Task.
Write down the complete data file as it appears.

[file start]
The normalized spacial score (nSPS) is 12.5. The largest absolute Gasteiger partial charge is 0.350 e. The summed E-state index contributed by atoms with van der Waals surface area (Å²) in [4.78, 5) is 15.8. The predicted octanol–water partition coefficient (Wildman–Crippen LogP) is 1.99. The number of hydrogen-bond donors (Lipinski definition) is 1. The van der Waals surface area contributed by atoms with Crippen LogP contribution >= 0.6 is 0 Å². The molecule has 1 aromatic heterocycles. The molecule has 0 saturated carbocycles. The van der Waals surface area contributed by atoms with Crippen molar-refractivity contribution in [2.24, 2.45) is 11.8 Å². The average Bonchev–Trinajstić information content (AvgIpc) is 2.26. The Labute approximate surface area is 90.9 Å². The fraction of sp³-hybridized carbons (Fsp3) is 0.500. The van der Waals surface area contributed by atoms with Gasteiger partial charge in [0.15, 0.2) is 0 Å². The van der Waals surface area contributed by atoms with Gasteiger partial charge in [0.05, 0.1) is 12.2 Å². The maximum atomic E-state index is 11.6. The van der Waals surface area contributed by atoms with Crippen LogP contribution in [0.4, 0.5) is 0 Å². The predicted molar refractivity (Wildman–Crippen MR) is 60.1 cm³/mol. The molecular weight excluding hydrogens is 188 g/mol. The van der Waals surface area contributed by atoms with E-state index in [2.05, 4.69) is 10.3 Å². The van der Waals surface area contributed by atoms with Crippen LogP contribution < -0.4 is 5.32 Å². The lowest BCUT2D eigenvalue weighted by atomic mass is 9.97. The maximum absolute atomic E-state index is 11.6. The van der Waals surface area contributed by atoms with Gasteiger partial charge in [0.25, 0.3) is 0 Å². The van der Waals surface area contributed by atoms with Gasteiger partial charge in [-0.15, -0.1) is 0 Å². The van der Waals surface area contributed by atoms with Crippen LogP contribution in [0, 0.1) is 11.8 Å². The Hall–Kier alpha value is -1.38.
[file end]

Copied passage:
The normalized spacial score (nSPS) is 12.5. The largest absolute Gasteiger partial charge is 0.350 e. The summed E-state index contributed by atoms with van der Waals surface area (Å²) in [4.78, 5) is 15.8. The predicted octanol–water partition coefficient (Wildman–Crippen LogP) is 1.99. The number of hydrogen-bond donors (Lipinski definition) is 1. The van der Waals surface area contributed by atoms with Crippen LogP contribution >= 0.6 is 0 Å². The molecule has 1 aromatic heterocycles. The molecule has 0 saturated carbocycles. The van der Waals surface area contributed by atoms with Crippen molar-refractivity contribution in [2.24, 2.45) is 11.8 Å². The average Bonchev–Trinajstić information content (AvgIpc) is 2.26. The Labute approximate surface area is 90.9 Å². The fraction of sp³-hybridized carbons (Fsp3) is 0.500. The van der Waals surface area contributed by atoms with Gasteiger partial charge in [0.15, 0.2) is 0 Å². The van der Waals surface area contributed by atoms with Gasteiger partial charge in [0.05, 0.1) is 12.2 Å². The maximum atomic E-state index is 11.6. The van der Waals surface area contributed by atoms with Crippen LogP contribution in [0.4, 0.5) is 0 Å². The predicted molar refractivity (Wildman–Crippen MR) is 60.1 cm³/mol. The molecular weight excluding hydrogens is 188 g/mol. The van der Waals surface area contributed by atoms with E-state index in [2.05, 4.69) is 10.3 Å². The van der Waals surface area contributed by atoms with Crippen LogP contribution < -0.4 is 5.32 Å². The lowest BCUT2D eigenvalue weighted by atomic mass is 9.97. The maximum absolute atomic E-state index is 11.6. The van der Waals surface area contributed by atoms with Gasteiger partial charge in [0.25, 0.3) is 0 Å². The van der Waals surface area contributed by atoms with Gasteiger partial charge in [-0.15, -0.1) is 0 Å². The van der Waals surface area contributed by atoms with Crippen LogP contribution in [0, 0.1) is 11.8 Å². The Hall–Kier alpha value is -1.38.